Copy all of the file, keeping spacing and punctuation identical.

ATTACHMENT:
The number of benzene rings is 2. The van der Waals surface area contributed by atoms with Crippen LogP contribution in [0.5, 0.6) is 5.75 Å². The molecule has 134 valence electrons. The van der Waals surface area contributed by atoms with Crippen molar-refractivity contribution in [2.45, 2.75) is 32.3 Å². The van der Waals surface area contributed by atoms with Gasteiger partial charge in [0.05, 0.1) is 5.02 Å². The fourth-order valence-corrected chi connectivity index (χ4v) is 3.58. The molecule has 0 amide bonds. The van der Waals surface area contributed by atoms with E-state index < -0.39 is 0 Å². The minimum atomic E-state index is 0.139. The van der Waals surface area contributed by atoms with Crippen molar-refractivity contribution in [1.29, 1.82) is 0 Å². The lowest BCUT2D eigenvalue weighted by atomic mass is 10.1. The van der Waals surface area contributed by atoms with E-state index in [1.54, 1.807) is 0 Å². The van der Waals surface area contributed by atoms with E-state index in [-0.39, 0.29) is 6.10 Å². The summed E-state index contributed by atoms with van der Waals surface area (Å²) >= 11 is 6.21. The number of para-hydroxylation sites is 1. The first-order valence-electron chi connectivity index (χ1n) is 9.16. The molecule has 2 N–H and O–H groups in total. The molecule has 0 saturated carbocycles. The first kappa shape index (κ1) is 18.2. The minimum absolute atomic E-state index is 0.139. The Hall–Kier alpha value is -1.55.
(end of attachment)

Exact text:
The number of benzene rings is 2. The van der Waals surface area contributed by atoms with Crippen LogP contribution in [0.5, 0.6) is 5.75 Å². The molecule has 134 valence electrons. The van der Waals surface area contributed by atoms with Crippen molar-refractivity contribution in [2.45, 2.75) is 32.3 Å². The van der Waals surface area contributed by atoms with Gasteiger partial charge in [0.05, 0.1) is 5.02 Å². The fourth-order valence-corrected chi connectivity index (χ4v) is 3.58. The molecule has 0 amide bonds. The van der Waals surface area contributed by atoms with E-state index < -0.39 is 0 Å². The minimum atomic E-state index is 0.139. The van der Waals surface area contributed by atoms with Crippen molar-refractivity contribution in [1.29, 1.82) is 0 Å². The lowest BCUT2D eigenvalue weighted by atomic mass is 10.1. The van der Waals surface area contributed by atoms with E-state index in [1.54, 1.807) is 0 Å². The van der Waals surface area contributed by atoms with E-state index in [-0.39, 0.29) is 6.10 Å². The summed E-state index contributed by atoms with van der Waals surface area (Å²) >= 11 is 6.21. The number of para-hydroxylation sites is 1. The first-order valence-electron chi connectivity index (χ1n) is 9.16. The molecule has 2 N–H and O–H groups in total. The molecule has 0 saturated carbocycles. The first kappa shape index (κ1) is 18.2. The minimum absolute atomic E-state index is 0.139. The Hall–Kier alpha value is -1.55.